Nowadays, it doesn’t take long to spot teens participating in the Massachusetts workforce. They serve us in restaurants and ring up our groceries. They provide dietary aid and care to residents in healthcare facilities. They do landscaping and construction work. Even in this tough economy, teens are earning money, learning new skills, and making valuable contributions wherever they’re employed.
But workplace hazards are everywhere — and as new workers, teens are less experienced and tend to be placed in less safe jobs. This puts them at high risk of being hurt at work.
Young workers nationwide have around twice the rate of work-related injury than adults age 25+. Yet, among interviewed Massachusetts teens who had been hurt on the job, more than half thought their injury could have been prevented. Nearly half also said they did not receive training from their employer on how to work safely and prevent injury.
The poster above, voted first place by youth across the state in the Massachusetts Safe Jobs for Youth Poster Contest, was designed by 16-year-old Liz Otero of Worcester. Sponsored by the Mass. YES Team and MassCOSH, the contest aims to raise awareness among teens, employers, educators, parents and others who play a role in creating safer jobs for youth. Ms. Otero’s message encourages everyone to speak up for teens, especially since newer, younger workers don’t always have a voice to do it for themselves.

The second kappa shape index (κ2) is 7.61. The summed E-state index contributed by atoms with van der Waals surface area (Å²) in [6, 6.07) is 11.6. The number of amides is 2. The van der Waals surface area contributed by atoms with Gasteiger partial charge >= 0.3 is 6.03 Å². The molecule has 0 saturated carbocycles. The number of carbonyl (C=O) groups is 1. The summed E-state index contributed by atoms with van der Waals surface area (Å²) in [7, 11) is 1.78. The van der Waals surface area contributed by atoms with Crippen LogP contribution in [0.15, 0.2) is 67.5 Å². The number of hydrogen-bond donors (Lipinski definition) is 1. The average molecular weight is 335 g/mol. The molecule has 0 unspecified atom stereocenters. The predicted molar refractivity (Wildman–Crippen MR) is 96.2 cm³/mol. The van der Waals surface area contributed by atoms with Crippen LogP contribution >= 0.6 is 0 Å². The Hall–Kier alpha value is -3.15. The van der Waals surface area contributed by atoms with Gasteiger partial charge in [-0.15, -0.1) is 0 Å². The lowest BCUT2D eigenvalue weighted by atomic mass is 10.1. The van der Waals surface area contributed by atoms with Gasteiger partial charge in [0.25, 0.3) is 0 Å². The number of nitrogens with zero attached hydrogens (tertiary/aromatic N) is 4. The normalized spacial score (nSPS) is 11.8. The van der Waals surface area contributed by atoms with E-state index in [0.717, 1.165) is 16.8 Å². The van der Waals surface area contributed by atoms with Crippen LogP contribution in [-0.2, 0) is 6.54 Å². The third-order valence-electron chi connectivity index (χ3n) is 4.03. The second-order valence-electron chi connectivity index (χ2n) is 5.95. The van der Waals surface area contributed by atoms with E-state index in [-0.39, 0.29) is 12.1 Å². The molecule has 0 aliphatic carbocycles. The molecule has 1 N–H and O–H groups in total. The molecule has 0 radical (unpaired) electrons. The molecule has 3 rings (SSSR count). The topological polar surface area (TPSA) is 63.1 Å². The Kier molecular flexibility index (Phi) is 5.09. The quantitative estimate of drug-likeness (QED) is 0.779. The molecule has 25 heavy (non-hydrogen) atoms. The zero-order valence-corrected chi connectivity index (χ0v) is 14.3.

View all of the poster finalists promoting workplace safety at www.mass.gov/dph/ohsp/teenpostercontest.
Whether you’re an employer or a parent, you can learn more about young worker safety with these educational materials:
- Child Labor Laws in Massachusetts
- Employer Tips: Keeping Young Workers Safe on the Job
- Protecting Your Working Teen: A Guide for Parents
- Youth @ Work: Talking Safety Curriculum
This information is provided by the Department of Public Health.